The skeleton remained bare; the meeting was a complete disappointment. The vibe seemed to me like an odd, confused gathering who had no idea why they were here together. Two separate tables of people sat chatting away and enjoying some terrific food and drinks, and a few conversations in private, but the lightning rod presentation I expected never materialized. The anniversary aspect of the gathering was, on the other hand, quite a success with Karen's parents celebrating their 41st in style. They were quite pleased. After a few quick hours, the group began to disperse and I was a bit dumbfounded. At first, I naturally assumed I had missed something obvious, but I hadn't. As the evening trudged on, Cody and I recognized the situation and happily fell into the roles we are accustomed to: drinking, mingling, and enjoying the atmosphere.
Karen's boyfriend is one of the more interesting characters I've met, simply due to the fact that he's actually royalty: The Prince of Ghana. I had been quite interested in making his acquaintance from the moment I first heard of him due to my intensifying interest in the African continent and, specifically the role "charities" play. Ramses was surprisingly unassuming, considering the media-fed, flamboyant image one expects to see from an African Prince. He was an imposing figure; tall and muscular, but dressed modestly and had a soft, quiet, demeanor about him. Yet, he was direct; almost clinical. Ramses spoke to the point, and in thoughtful, unemotional tones. After Karen introduced us, we spent a surprisingly long time chatting about the dynamics of aid, politics, and what a person can do to circumvent the prevalent corruption and bureaucracy: the Business of Aid. He offered some compelling, detailed advice on how one can actually get on the ground and do the most good (for people rather than the "charities") in Africa, while offering an interesting perspective on our own country. His insights quietly struck my exposed, nagging New Orleans Nerve; still sensitive from witnessing the ineptitude of FEMA and The Red Cross first-hand following Katrina. He obliquely confirmed that the best way for a person to be of "maximum assistance" is to BE there; getting your hands dirty, learning and dealing with the actual complexities rather than taking the "American Way Out" (my term) by writing a check, then pounding your chest and touting yourself a true "humanitarian." Ramses and I, on the surface, appeared to have many of the same interests and philosophies, although we failed to expand on them. Although I would later learn there were tensions between he and Andre, I liked Prince Ramses and wish I had more time to get to know him.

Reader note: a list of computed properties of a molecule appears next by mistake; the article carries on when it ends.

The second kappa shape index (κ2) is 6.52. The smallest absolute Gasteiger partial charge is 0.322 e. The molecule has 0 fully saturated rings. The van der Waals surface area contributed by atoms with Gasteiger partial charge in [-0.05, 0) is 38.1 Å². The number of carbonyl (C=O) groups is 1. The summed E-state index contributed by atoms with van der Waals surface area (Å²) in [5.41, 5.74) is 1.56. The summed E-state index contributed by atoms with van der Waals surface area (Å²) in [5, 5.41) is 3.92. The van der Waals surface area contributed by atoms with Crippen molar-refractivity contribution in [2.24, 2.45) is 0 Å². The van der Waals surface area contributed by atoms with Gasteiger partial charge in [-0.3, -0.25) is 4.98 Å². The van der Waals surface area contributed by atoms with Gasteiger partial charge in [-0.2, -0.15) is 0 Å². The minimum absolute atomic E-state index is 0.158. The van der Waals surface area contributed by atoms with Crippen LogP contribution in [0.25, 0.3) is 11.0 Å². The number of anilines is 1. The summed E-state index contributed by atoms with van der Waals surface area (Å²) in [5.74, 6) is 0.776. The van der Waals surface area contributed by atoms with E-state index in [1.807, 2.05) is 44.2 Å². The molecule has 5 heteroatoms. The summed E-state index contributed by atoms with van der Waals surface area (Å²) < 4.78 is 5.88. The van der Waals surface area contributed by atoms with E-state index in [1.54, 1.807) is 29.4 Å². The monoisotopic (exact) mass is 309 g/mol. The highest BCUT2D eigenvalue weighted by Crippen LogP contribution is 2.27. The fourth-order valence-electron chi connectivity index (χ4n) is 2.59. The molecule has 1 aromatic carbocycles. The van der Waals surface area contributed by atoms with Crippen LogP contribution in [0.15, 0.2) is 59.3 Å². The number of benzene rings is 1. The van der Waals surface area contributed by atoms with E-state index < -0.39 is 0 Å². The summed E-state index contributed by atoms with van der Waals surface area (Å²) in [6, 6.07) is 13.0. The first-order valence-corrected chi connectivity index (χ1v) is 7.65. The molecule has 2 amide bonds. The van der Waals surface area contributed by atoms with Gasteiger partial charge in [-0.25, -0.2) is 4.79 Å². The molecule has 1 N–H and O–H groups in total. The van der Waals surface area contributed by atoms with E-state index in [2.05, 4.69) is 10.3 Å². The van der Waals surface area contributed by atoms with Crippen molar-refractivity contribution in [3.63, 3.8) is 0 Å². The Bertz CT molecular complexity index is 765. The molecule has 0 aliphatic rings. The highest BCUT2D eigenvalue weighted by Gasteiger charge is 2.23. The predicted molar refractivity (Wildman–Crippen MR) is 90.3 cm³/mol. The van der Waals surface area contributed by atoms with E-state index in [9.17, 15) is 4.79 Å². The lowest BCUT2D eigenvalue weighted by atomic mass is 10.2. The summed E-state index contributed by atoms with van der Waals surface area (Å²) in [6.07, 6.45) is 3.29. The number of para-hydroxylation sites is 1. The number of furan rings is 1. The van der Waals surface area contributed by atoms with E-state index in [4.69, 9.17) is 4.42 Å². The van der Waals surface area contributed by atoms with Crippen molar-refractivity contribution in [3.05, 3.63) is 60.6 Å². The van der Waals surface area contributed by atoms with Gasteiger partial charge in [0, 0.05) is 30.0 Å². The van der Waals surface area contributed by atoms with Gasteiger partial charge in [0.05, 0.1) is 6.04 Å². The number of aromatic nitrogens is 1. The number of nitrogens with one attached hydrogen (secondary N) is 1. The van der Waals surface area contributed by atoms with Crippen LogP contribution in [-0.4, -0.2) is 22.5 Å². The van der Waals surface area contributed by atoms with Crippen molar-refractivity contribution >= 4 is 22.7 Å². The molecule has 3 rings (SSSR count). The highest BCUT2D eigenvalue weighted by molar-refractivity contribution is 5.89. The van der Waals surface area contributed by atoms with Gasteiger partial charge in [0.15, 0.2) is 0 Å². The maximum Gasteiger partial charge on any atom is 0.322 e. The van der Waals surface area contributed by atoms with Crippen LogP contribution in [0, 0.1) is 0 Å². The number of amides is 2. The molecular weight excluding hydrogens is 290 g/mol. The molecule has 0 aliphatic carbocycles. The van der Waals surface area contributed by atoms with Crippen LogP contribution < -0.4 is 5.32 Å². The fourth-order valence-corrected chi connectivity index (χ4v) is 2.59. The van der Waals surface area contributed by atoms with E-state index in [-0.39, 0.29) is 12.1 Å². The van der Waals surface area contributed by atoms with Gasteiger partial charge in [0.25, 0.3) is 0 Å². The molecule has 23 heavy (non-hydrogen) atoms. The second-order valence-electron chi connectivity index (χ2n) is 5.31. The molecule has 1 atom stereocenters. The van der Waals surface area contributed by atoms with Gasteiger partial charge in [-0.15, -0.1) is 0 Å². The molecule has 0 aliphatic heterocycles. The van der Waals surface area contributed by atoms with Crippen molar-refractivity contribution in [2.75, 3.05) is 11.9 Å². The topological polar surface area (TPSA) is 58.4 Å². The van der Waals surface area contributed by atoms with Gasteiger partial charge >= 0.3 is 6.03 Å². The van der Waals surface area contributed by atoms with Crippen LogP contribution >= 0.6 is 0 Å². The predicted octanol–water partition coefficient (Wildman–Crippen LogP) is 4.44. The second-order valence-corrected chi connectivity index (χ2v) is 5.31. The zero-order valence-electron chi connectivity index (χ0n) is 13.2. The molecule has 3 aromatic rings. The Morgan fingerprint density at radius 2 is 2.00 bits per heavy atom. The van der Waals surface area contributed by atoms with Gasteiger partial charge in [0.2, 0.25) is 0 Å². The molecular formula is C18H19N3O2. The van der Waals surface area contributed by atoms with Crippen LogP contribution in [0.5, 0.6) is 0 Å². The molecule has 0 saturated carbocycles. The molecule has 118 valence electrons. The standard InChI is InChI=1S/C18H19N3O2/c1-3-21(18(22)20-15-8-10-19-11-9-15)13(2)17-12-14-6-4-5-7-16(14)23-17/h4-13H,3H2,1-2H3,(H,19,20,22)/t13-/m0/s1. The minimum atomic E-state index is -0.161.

The gathering ended before 10 and being early, and sick of boat patrols, Cody and Lauren invited me to join them at a bar in downtown Portland. Interested neither in being the third wheel nor the sure testosterone display, I quickly declined in favor of the boat ride back down the Willamette. The ride itself was quite eventful, as the electrical system in the Master Craft began to fail! The motor was functioning, but we were five rather intoxicated boaters meandering into major shipping lanes- without lights! This...was not a Coast Guard friendly situation! Jim quickly went to work troubleshooting, and after an hour or so we had lights- as long as the speed was kept relatively low. What should have been an hour took closer to three!
Cody and Lauren had long since returned to the floating home by the time we drifted in from our own "Three Hour Tour." They had taken advantage of the empty house to spend some quiet time in front of the television. Our return obliterated that. Drinks were made, and soon we were engaged in an slowly intensifying, four-way conversation. Exactly the conversation I had hoped for earlier in the day, when Andre had explained the nature and severity of his potentially fatal condition. I had been relatively quiet for most of my stay, preferring instead (per the norm) to observe, listen, and offer insight or an exchange of ideas when appropriate, but not feeling the need to entertain the masses. In retrospect, this may be the Lesson of Dennis: Knowing when to speak and, more importantly, when to listen. This is an underrated, under appreciated, under utilized skill. One I've recently become acutely aware of. Tonight would be a time to exercise both. As the chat heated up, the night got interesting, and in the process the texture of my stay with Andre would finally become abundantly clear. The persistent Sit Down & Shut Up/ Center of the Universe ideas would once again claim their place on center stage, hitting their marks as if on cue...